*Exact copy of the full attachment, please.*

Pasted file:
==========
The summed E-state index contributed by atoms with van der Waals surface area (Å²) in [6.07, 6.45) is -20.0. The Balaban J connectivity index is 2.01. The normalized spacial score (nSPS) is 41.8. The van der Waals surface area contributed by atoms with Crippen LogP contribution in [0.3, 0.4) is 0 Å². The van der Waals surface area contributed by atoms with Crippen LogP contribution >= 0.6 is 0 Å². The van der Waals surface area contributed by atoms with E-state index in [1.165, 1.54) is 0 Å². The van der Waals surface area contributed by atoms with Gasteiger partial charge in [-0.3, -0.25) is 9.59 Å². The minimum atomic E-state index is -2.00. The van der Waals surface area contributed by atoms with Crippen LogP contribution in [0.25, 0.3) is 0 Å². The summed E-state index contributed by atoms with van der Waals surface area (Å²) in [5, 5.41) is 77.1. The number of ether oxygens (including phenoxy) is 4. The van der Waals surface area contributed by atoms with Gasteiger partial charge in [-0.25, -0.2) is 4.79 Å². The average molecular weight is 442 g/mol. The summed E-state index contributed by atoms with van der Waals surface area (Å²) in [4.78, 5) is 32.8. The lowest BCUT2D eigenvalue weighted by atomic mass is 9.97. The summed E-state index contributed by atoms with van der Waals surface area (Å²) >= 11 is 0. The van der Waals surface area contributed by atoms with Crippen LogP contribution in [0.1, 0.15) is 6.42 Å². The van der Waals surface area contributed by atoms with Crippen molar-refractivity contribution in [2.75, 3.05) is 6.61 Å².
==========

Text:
The summed E-state index contributed by atoms with van der Waals surface area (Å²) in [6.07, 6.45) is -20.0. The Balaban J connectivity index is 2.01. The normalized spacial score (nSPS) is 41.8. The van der Waals surface area contributed by atoms with Crippen LogP contribution in [0.3, 0.4) is 0 Å². The van der Waals surface area contributed by atoms with Crippen LogP contribution >= 0.6 is 0 Å². The van der Waals surface area contributed by atoms with E-state index in [1.165, 1.54) is 0 Å². The van der Waals surface area contributed by atoms with Gasteiger partial charge in [-0.3, -0.25) is 9.59 Å². The minimum atomic E-state index is -2.00. The van der Waals surface area contributed by atoms with Crippen LogP contribution in [0.25, 0.3) is 0 Å². The summed E-state index contributed by atoms with van der Waals surface area (Å²) in [5, 5.41) is 77.1. The number of ether oxygens (including phenoxy) is 4. The van der Waals surface area contributed by atoms with Gasteiger partial charge in [-0.25, -0.2) is 4.79 Å². The average molecular weight is 442 g/mol. The summed E-state index contributed by atoms with van der Waals surface area (Å²) in [4.78, 5) is 32.8. The lowest BCUT2D eigenvalue weighted by atomic mass is 9.97. The summed E-state index contributed by atoms with van der Waals surface area (Å²) >= 11 is 0. The van der Waals surface area contributed by atoms with Crippen LogP contribution in [0.1, 0.15) is 6.42 Å². The van der Waals surface area contributed by atoms with Crippen molar-refractivity contribution in [2.75, 3.05) is 6.61 Å².